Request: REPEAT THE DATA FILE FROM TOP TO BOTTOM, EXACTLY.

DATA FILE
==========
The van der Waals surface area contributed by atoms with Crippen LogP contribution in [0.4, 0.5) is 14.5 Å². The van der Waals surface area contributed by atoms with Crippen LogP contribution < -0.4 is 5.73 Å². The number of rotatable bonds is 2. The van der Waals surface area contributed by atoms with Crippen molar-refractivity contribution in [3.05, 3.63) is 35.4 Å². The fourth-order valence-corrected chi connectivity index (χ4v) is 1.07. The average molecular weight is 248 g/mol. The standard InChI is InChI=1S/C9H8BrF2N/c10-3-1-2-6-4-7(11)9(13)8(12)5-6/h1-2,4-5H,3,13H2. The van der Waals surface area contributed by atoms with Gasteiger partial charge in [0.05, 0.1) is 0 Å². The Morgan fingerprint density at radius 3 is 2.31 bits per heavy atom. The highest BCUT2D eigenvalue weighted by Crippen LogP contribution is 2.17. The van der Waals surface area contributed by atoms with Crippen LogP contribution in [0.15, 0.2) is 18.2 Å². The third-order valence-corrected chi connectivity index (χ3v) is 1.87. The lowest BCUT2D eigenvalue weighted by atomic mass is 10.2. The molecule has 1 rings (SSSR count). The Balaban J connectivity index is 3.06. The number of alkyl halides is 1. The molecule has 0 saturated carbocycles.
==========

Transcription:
The van der Waals surface area contributed by atoms with Crippen LogP contribution in [0.4, 0.5) is 14.5 Å². The van der Waals surface area contributed by atoms with Crippen LogP contribution < -0.4 is 5.73 Å². The number of rotatable bonds is 2. The van der Waals surface area contributed by atoms with Crippen molar-refractivity contribution in [3.05, 3.63) is 35.4 Å². The fourth-order valence-corrected chi connectivity index (χ4v) is 1.07. The average molecular weight is 248 g/mol. The standard InChI is InChI=1S/C9H8BrF2N/c10-3-1-2-6-4-7(11)9(13)8(12)5-6/h1-2,4-5H,3,13H2. The van der Waals surface area contributed by atoms with Gasteiger partial charge in [0.05, 0.1) is 0 Å². The Morgan fingerprint density at radius 3 is 2.31 bits per heavy atom. The highest BCUT2D eigenvalue weighted by Crippen LogP contribution is 2.17. The van der Waals surface area contributed by atoms with Crippen LogP contribution in [0.15, 0.2) is 18.2 Å². The third-order valence-corrected chi connectivity index (χ3v) is 1.87. The lowest BCUT2D eigenvalue weighted by atomic mass is 10.2. The molecule has 1 rings (SSSR count). The Balaban J connectivity index is 3.06. The number of alkyl halides is 1. The molecule has 0 saturated carbocycles.